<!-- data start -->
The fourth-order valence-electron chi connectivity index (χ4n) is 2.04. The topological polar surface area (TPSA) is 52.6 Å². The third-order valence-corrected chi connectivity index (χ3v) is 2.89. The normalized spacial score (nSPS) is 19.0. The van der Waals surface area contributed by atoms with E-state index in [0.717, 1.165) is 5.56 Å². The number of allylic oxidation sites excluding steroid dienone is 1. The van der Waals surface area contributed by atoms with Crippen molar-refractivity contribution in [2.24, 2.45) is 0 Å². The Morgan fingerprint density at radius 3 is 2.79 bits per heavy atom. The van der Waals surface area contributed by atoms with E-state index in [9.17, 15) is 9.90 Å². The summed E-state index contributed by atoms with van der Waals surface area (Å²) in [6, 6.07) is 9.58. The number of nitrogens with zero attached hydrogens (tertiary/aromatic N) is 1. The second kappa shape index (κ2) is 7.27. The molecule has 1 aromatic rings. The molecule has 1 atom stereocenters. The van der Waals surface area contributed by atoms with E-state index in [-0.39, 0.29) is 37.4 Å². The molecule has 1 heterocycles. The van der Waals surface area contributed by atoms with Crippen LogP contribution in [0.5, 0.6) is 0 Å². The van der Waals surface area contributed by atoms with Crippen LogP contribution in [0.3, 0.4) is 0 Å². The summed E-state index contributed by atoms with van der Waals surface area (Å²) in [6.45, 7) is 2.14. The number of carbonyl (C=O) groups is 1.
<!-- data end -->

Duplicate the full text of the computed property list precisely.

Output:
The fourth-order valence-electron chi connectivity index (χ4n) is 2.04. The topological polar surface area (TPSA) is 52.6 Å². The third-order valence-corrected chi connectivity index (χ3v) is 2.89. The normalized spacial score (nSPS) is 19.0. The van der Waals surface area contributed by atoms with E-state index in [0.717, 1.165) is 5.56 Å². The number of allylic oxidation sites excluding steroid dienone is 1. The van der Waals surface area contributed by atoms with Crippen molar-refractivity contribution in [2.24, 2.45) is 0 Å². The Morgan fingerprint density at radius 3 is 2.79 bits per heavy atom. The van der Waals surface area contributed by atoms with E-state index in [9.17, 15) is 9.90 Å². The summed E-state index contributed by atoms with van der Waals surface area (Å²) in [6, 6.07) is 9.58. The number of nitrogens with zero attached hydrogens (tertiary/aromatic N) is 1. The second kappa shape index (κ2) is 7.27. The molecule has 1 aromatic rings. The molecule has 1 atom stereocenters. The van der Waals surface area contributed by atoms with E-state index in [-0.39, 0.29) is 37.4 Å². The molecule has 1 heterocycles. The van der Waals surface area contributed by atoms with Crippen LogP contribution in [0.5, 0.6) is 0 Å². The van der Waals surface area contributed by atoms with Crippen LogP contribution in [0.3, 0.4) is 0 Å². The summed E-state index contributed by atoms with van der Waals surface area (Å²) in [6.45, 7) is 2.14. The number of carbonyl (C=O) groups is 1.